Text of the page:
The missiles are little more than white specs occasionally catching the sunlight as they hurtle down toward the ground. When they hit, large fireballs and black smoke emerge from beyond the buildings in the distance.


The entire object is now glowing in a brilliant orange, as if a small sun. Paul and the others shield their eyes as the glow intensifies. The vehicle on the ground has a small crew resetting the weapon when suddenly a beam engulfs them. The beam is a solid bright white and lets off an intense heat, but there is no sound. Just like that, it vanishes as if turning off a flashlight. The destruction left behind is a perfect circular shape that scorched the ground, with no remnants of the vehicle or crew. The screams of bystanders break the silence and people flee, ignoring the barriers.


Paul rubs his eyes; flashes of white envelop his vision. He stumbles to a nearby wall, catching himself and presses his back against it. He blinks hard and fast, rubbing every few seconds. His vision slowly returns to normal, but still seeing bits of white.


The familiar roar of fighter jets fills the skies and circles the object, which gives scale to its size. The jets were small in comparison. One by one, they fire, over and over, all resulting in direct hits. After expelling their munitions, they take formation and fly directly over the crowd of people, setting off car alarms.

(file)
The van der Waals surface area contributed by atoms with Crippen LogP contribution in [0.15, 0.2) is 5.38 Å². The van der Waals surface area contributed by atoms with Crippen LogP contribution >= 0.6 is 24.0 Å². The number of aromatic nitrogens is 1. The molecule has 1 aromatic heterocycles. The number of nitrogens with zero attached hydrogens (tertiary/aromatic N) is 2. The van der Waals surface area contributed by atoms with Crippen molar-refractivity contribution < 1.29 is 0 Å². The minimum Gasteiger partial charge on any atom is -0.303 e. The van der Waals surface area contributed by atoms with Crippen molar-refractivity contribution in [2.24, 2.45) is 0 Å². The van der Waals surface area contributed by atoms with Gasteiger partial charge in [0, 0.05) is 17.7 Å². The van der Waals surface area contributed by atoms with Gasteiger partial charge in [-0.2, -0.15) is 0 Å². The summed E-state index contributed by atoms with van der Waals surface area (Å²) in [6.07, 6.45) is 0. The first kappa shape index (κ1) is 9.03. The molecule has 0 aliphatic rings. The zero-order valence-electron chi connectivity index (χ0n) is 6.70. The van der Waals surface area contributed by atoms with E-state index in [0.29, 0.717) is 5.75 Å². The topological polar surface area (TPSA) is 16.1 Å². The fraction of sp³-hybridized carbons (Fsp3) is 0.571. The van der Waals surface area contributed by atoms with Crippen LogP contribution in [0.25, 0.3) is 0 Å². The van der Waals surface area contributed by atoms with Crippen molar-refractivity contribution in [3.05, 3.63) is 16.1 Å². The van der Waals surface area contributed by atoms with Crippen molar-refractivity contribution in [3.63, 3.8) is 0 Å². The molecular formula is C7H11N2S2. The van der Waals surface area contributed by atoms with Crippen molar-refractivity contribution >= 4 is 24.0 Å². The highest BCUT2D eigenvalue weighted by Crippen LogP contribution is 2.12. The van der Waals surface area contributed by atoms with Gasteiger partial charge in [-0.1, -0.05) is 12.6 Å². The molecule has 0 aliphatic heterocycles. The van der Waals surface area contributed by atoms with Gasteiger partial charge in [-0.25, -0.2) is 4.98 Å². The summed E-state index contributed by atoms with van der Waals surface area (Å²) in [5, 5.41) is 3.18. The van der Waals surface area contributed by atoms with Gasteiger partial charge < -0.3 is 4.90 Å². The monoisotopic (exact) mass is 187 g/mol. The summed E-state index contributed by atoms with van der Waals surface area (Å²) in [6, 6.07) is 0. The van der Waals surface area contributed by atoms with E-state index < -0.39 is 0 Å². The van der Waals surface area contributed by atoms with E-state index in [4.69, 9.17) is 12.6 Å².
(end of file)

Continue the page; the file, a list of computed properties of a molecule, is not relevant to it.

Paul and the others cheer and yell absurdities at the sky.


The object is loosened from where it sat, but now falls toward the city. The once distant shape is now a behemoth intending on the obliteration of anything in its path. The infantry, along with everyone else, realize that they are in the impact area. In frenzy, the infantry wrangles up as many people as they can into the back of a couple military cargo trucks that are parked on the block.


“There’s people in the building!” Paul shouts as he’s corralled into one of the trucks.


The object is now casting a massive shadow over the entire area.


“No time! We have to go now!” a soldier yells.


Paul checks his cell phone in a last ditch effort to get Janine out of the building, but there is still no reception. He sits there, elbows on his knees, running his hands firmly through his hair, staring at the others who are content in their seats, knowing they’ll be safe. The tail gate of the cargo truck is closed by a soldier who is the last to board. In a split second decision, Paul shoves the soldier out of the way and throws himself out of the truck. He lands with a harsh thud and tumbles along the street, his clothes torn and skin scraped from the impact. The truck barrels down the block before finally turning out of sight.


As he stumbles to the curb, he grabs onto the fire hydrant next to him and recognizes that the object will hit just a few blocks over. He stares at it right until the point of impact. The ground explodes in dirt, cement and steel. The shockwave hits and is so massive that all glass nearby instantly blows out, splashing Paul with nasty little shards. The ground quakes and cracks the pavement, toppling over sections of buildings. His grip of the hydrant breaks and he is flung backward where his head bounces off the sidewalk.